James has a Juris Doctor cum laude from Washington and Lee University School of Law and a Bachelors in Anthropology from McGill University. For the past 8 years, James has managed national and regional offices in Asia and global justice programs of several leading international NGOs. For many years, he also monitored war crimes trials with the Organisation for Security and Co-operation in Europe’s mission in Bosnia-Herzegovina.
At ACIL, James will be carrying out research on the practices of NGOs in the acquisition of forensic evidence and the extent to which that evidence is legible to the International Criminal Court under the supervision of Kevin Jon Heller. James is broadly interested in how international bodies engage non-legal disciplines in the production of knowledge and what the nature and value of that knowledge is. He also teaches transitional justice as a recurring visiting assistant professor at National Taiwan University.
Pinar will be joining the University of Amsterdam and ACIL as an external PhD candidate. Pinar's research will focus on the interplay between second and third generation rights abuses and international criminal law.
Prior to joining the University of Amsterdam, Pinar worked as a graduate teaching assistant and research assistant for several years at Istanbul University and the Promise Institute for Human Rights. As a public international law GTA, Pinar assisted students with learning and performing defined tasks in collaboration with the relevant academic staff, as well as working as a legal associate at H.O. Sabanci Holding and Baker McKenzie LLP in Istanbul.
Pinar is licensed to practice law in Turkey and a registered candidate for the New York Bar Association. Pinar holds two Master of Laws degrees from the University of California Los Angeles and Galatasaray University. Pinar's Master of Laws specialties are International and Comparative Law and Public Law, having completed a Master of Laws degree at the UCLA School of Law as a Fulbright Scholar and won the Masin Family Academic Excellence Gold Award at the UCLA School of Law. Pinar has published articles on counter-terrorism measures and human rights, the law of armed conflict and cultural defense claim in comparative criminal law.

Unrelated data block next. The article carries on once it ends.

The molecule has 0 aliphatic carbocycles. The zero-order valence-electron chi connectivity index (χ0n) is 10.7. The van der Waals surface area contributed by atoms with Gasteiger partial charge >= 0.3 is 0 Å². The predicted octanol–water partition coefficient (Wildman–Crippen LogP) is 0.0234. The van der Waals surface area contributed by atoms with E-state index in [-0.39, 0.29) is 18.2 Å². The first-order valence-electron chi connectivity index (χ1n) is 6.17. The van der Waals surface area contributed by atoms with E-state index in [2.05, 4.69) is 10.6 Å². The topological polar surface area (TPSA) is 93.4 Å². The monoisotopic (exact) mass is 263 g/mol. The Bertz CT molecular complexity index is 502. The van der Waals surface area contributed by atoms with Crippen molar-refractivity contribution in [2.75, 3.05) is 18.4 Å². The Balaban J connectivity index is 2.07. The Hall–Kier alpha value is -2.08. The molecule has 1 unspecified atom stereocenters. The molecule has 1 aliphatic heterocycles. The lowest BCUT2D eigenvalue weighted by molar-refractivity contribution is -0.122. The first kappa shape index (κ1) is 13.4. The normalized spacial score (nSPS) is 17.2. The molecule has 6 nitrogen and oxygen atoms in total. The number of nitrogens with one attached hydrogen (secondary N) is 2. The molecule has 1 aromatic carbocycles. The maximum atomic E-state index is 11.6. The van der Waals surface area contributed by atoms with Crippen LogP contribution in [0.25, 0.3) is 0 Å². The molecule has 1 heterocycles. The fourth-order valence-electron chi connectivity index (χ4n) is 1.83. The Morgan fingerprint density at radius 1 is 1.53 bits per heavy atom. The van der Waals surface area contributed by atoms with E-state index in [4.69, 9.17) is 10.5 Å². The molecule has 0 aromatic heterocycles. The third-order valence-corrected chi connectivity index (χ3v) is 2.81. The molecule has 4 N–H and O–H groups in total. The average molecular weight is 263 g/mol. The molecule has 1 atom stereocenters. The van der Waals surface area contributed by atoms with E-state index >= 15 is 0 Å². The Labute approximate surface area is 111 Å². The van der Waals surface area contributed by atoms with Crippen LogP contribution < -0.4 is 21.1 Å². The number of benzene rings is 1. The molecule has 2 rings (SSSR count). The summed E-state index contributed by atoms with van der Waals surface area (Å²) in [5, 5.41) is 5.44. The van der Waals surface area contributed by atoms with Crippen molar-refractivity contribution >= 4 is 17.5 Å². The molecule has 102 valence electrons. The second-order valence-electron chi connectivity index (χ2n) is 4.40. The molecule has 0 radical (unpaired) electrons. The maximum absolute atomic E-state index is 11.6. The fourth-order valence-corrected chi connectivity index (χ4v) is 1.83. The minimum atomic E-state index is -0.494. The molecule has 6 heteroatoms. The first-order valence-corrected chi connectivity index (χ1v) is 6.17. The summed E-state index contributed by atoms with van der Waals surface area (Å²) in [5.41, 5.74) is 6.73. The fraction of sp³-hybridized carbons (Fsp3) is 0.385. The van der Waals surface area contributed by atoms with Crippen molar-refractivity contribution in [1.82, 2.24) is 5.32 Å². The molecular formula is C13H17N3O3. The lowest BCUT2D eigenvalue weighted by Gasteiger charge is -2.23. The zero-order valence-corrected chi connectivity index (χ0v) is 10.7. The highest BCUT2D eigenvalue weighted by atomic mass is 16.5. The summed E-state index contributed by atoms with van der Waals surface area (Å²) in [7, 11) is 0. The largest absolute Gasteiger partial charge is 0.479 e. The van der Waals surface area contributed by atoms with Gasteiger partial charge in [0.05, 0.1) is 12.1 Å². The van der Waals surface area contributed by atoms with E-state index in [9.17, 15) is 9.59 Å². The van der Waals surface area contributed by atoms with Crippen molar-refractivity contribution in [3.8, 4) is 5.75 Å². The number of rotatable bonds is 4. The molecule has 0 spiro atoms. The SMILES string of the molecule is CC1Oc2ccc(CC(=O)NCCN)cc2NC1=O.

Pinar will be supervised by Göran Sluiter and Yvonne Donders.
In December 2018, Vessela Terzieva started as a Ph.D. Candidate at the Amsterdam Center for International Law and the War Reparations Centre, with a study on the rights of victims of international crimes in domestic proceedings.
Prior to joining the University of Amsterdam, Vessela worked at the International Criminal Tribunal for the former Yugoslavia, where, for over a decade, she coordinated legal teams in Chambers in trials and appeals of senior political and military leaders charged with war crimes, crimes against humanity, and genocide. She has also litigated human rights cases before Bulgarian courts and before the European Court of Human Rights and has supported law reform initiatives in Central and Eastern Europe. Vessela holds a graduate law degree from Sofia University and an LL.M. from Columbia Law School. She has published articles and book chapters in Europe and in the United States.
Vessela’s research will analyse domestic court practice on victims’ rights to justice, reparation and truth against applicable international standards, identifying areas of consistency and deviation, as well as areas where national jurisprudence may be supplementing and developing international law.